Since the discovery of high-energy neutrinos by the IceCube South Pole Neutrino Detector in 2013, the origin of their cosmic flux is still under debate. Every piece of the puzzle that helps to understand their acceleration sites is of great interest, because cosmic neutrinos are key messengers to explore the non-thermal universe where it is opaque to the cosmic rays and photons. IceCube recorded its highest-energy cosmic neutrino alert ever on 2019 July 30, IC-190730A, which quickly became associated with the blazar PKS 1502+106. By analyzing multimessenger observations on this source, we point out that a scenario, in which gamma-ray emission is suppressed during efficient neutrino production, could potentially resolve the apparent contradiction of the blazar models simultaneously producing a detectable neutrino flux and a gamma flare, since at the time of efficient neutrino production the observed gamma-flux drops. We show other examples of possible gamma suppression, TXS 0506+056 and PKS B1424-418. Temporary gamma-suppression could increase the sensitivity of neutrino-blazar coincidence searches due to the short allowed time coincidence between gamma-suppressed periods and neutrinos, enabling the identification of the origin of IceCube’s diffuse neutrino flux possibly with already existing data.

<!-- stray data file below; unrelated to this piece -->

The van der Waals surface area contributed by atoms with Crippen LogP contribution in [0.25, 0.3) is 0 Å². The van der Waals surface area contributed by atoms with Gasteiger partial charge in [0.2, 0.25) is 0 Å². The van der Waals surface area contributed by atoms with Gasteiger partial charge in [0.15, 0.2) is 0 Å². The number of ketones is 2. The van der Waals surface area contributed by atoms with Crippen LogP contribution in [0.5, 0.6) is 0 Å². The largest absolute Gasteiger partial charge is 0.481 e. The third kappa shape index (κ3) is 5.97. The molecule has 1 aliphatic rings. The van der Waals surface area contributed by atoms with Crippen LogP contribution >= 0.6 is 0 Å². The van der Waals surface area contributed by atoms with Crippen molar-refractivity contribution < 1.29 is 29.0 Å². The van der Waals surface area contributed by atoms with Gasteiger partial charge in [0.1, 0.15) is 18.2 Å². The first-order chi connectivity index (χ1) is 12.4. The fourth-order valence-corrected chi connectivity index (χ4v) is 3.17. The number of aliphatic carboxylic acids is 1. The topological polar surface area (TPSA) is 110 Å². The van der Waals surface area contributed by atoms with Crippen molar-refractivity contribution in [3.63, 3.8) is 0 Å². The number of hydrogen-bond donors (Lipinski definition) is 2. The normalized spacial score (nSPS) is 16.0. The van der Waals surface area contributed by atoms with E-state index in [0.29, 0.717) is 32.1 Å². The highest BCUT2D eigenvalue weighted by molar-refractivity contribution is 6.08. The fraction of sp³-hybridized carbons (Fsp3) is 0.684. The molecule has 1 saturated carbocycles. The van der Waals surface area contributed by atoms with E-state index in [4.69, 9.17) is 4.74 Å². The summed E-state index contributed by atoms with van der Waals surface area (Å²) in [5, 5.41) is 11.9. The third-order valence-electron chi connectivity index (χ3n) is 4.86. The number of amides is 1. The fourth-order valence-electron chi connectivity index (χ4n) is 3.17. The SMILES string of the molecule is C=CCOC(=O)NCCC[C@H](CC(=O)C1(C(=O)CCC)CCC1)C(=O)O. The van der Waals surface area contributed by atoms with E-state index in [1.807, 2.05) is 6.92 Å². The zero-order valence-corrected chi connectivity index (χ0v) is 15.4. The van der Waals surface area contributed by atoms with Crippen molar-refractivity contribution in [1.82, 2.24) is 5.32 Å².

|Collaboration / Activity||IceCube|
|First author||Emma Kun|